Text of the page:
Q. Can a person move to approve the minutes of the previous meeting even though he was not in attendance at the previous meeting?
Yes. Any person may move, second, or correct the minutes and may vote to approve them. To formally move approval of the minutes means that the maker of the motion has either reviewed the secretary's draft and feels that it is in decent form for approval or trusts the secretary's ability to draft the minutes. It is so routine a question that it is best done by unanimous consent, rather than a formal motion. Seconding simply means that the person wishes to consider the approval of the minutes, but then who wouldn't be in favor of considering and approving the minutes? Again, it is so routine that seconds should not even be required. One doesn't have to have attended the meeting to make a correction. The name of a member mentioned in the minutes might be misspelled and the person who was not in attendance is as capable as anyone to correct such things.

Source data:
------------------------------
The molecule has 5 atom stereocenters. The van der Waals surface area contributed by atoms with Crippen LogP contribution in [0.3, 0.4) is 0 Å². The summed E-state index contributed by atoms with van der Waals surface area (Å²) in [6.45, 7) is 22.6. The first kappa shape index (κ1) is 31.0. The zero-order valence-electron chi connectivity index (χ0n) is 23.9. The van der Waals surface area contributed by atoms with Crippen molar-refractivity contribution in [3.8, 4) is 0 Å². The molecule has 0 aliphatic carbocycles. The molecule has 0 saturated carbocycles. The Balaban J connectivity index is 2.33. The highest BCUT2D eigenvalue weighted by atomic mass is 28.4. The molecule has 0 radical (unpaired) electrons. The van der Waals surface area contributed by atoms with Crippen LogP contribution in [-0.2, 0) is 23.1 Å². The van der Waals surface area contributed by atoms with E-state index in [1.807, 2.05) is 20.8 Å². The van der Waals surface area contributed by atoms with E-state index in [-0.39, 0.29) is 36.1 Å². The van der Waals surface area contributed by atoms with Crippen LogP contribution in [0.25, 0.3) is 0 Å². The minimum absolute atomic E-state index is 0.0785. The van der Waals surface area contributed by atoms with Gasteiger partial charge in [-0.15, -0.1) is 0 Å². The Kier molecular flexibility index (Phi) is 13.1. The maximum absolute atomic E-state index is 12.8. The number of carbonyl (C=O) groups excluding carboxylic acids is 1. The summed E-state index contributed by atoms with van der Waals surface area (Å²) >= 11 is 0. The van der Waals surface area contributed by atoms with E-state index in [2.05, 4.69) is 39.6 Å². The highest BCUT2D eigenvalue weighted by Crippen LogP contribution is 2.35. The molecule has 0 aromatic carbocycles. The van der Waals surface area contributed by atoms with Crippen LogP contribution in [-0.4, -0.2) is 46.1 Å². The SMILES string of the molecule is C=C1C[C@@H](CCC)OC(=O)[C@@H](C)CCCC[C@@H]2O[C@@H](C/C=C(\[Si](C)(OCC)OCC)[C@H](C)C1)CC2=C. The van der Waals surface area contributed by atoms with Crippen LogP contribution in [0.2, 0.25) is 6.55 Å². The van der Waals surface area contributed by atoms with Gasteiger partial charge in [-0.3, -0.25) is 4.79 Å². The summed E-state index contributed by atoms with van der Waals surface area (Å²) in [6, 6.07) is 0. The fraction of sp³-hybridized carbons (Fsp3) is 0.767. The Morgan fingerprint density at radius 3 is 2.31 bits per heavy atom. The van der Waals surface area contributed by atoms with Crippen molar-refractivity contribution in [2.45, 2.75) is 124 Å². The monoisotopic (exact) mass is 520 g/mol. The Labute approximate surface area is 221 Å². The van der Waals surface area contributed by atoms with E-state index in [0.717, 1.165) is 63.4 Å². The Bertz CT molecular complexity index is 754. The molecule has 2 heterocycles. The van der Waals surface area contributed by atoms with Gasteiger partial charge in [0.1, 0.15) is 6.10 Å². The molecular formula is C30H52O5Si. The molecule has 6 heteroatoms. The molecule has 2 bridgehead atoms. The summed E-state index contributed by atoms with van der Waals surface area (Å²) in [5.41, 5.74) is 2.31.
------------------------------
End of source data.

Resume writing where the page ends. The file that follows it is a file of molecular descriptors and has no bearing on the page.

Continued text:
As for voting to approve the minutes, all members should be allowed to do so, even though they may not have attended the previous meeting. Minutes are a legal statement of actions taken. The principle at play here is that an organization, and especially a corporation, speaks through its minutes. If your organization ever finds itself in court, the first question the judge may ask is to see a copy of the minutes. Every member should have a say so in something that important.
Quick answers to questions on parliamentary procedure